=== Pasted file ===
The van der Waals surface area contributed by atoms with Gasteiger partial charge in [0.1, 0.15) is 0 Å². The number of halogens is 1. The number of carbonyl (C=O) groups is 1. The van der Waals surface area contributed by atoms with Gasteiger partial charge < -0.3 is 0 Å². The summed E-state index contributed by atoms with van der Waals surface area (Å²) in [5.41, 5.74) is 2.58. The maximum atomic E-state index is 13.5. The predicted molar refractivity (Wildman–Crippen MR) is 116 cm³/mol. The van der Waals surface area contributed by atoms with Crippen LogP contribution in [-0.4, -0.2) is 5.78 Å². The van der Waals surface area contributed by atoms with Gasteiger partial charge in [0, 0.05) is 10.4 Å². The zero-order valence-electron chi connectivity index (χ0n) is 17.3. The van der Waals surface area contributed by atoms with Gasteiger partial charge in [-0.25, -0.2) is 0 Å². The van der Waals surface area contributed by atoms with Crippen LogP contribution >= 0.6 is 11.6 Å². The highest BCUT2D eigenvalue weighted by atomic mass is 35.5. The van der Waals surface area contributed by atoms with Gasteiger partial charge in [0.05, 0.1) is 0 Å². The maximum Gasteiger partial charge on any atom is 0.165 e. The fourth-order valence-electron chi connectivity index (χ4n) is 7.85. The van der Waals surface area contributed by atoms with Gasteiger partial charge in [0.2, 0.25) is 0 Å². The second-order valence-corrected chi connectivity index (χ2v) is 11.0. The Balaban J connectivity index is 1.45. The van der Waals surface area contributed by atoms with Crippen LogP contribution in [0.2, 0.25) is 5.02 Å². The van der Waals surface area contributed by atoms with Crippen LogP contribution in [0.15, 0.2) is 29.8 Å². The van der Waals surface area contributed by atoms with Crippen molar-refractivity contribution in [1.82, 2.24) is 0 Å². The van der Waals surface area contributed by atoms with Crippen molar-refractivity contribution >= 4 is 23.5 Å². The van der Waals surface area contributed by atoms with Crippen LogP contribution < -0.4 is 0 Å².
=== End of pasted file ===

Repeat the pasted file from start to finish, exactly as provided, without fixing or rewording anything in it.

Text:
The van der Waals surface area contributed by atoms with Gasteiger partial charge in [0.1, 0.15) is 0 Å². The number of halogens is 1. The number of carbonyl (C=O) groups is 1. The van der Waals surface area contributed by atoms with Gasteiger partial charge < -0.3 is 0 Å². The summed E-state index contributed by atoms with van der Waals surface area (Å²) in [5.41, 5.74) is 2.58. The maximum atomic E-state index is 13.5. The predicted molar refractivity (Wildman–Crippen MR) is 116 cm³/mol. The van der Waals surface area contributed by atoms with Crippen LogP contribution in [-0.4, -0.2) is 5.78 Å². The van der Waals surface area contributed by atoms with Gasteiger partial charge in [0, 0.05) is 10.4 Å². The zero-order valence-electron chi connectivity index (χ0n) is 17.3. The van der Waals surface area contributed by atoms with Gasteiger partial charge in [-0.25, -0.2) is 0 Å². The van der Waals surface area contributed by atoms with Crippen LogP contribution >= 0.6 is 11.6 Å². The highest BCUT2D eigenvalue weighted by atomic mass is 35.5. The van der Waals surface area contributed by atoms with Gasteiger partial charge in [0.05, 0.1) is 0 Å². The maximum Gasteiger partial charge on any atom is 0.165 e. The fourth-order valence-electron chi connectivity index (χ4n) is 7.85. The van der Waals surface area contributed by atoms with Gasteiger partial charge in [0.2, 0.25) is 0 Å². The second-order valence-corrected chi connectivity index (χ2v) is 11.0. The Balaban J connectivity index is 1.45. The van der Waals surface area contributed by atoms with Crippen LogP contribution in [0.2, 0.25) is 5.02 Å². The van der Waals surface area contributed by atoms with Crippen LogP contribution in [0.15, 0.2) is 29.8 Å². The van der Waals surface area contributed by atoms with Crippen molar-refractivity contribution in [1.82, 2.24) is 0 Å². The van der Waals surface area contributed by atoms with Crippen molar-refractivity contribution >= 4 is 23.5 Å². The van der Waals surface area contributed by atoms with Crippen LogP contribution < -0.4 is 0 Å².